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The Origins of HappinessThe Science of Well-Being over the Life Course$
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Andrew Clark, Sarah Fléche, Richard Layard, Nattavudh Powdthavee, and George Ward

Print publication date: 2019

Print ISBN-13: 9780691196336

Published to Princeton Scholarship Online: May 2020

DOI: 10.23943/princeton/9780691196336.001.0001

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PRINTED FROM PRINCETON SCHOLARSHIP ONLINE (www.princeton.universitypressscholarship.com). (c) Copyright Princeton University Press, 2021. All Rights Reserved. An individual user may print out a PDF of a single chapter of a monograph in PRSO for personal use.date: 21 September 2021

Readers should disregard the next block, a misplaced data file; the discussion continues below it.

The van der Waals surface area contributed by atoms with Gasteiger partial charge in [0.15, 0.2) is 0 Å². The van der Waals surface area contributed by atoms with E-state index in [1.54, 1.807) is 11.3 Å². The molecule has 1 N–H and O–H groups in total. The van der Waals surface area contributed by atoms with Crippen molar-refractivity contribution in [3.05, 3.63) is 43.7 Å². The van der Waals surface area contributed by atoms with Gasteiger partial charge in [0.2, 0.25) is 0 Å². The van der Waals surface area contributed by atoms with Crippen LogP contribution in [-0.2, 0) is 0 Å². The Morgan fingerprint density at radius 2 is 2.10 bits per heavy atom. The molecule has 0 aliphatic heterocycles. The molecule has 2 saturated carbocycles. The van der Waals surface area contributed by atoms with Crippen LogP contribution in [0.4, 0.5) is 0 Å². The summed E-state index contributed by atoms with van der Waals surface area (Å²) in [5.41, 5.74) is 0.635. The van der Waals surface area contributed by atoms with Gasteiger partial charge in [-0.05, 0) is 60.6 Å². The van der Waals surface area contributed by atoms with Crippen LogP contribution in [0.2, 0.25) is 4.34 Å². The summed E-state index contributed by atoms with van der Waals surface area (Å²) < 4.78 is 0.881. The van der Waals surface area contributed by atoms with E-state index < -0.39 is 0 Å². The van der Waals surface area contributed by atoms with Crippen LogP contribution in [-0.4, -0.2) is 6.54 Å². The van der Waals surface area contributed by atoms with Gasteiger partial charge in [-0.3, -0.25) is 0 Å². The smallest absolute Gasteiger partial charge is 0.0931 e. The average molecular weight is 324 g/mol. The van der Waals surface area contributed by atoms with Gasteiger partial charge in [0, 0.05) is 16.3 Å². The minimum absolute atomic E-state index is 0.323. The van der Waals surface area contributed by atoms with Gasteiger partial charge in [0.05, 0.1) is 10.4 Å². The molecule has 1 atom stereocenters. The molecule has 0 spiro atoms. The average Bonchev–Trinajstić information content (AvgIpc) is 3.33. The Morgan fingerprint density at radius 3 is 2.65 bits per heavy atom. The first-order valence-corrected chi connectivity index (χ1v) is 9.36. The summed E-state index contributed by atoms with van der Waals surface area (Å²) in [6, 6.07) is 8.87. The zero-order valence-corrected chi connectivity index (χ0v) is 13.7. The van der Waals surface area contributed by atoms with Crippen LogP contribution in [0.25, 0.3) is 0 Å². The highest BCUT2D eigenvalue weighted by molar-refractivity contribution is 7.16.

Income

Income

Chapter:
(p.33) 2 Income
Source:
The Origins of Happiness
Author(s):

Andrew E. Clark

Sarah Flèche

Richard Layard

Nattavudh Powdthavee

George Ward

Publisher:
Princeton University Press
DOI:10.23943/princeton/9780691196336.003.0003

This chapter shows that, while happiness is not the same with income, income still affects happiness. Indeed, the effect of income on happiness is one of the best-measured effects in all happiness research. It presents the evidence to this effect. Again, the chapter begins with evidence from the British Cohort Study, mostly cross-sectional. It then goes on to time-series data on individuals drawn from three panel studies for Britain, Germany, and Australia, as well as cross-section data on the United States. The chapter also examines the key role of social comparisons and adaptation, before tracing how the income factor is determined by earlier childhood experiences.

Keywords:   income, time-series data, social comparisons, adaptation, childhood experiences, happiness, British Cohort Study

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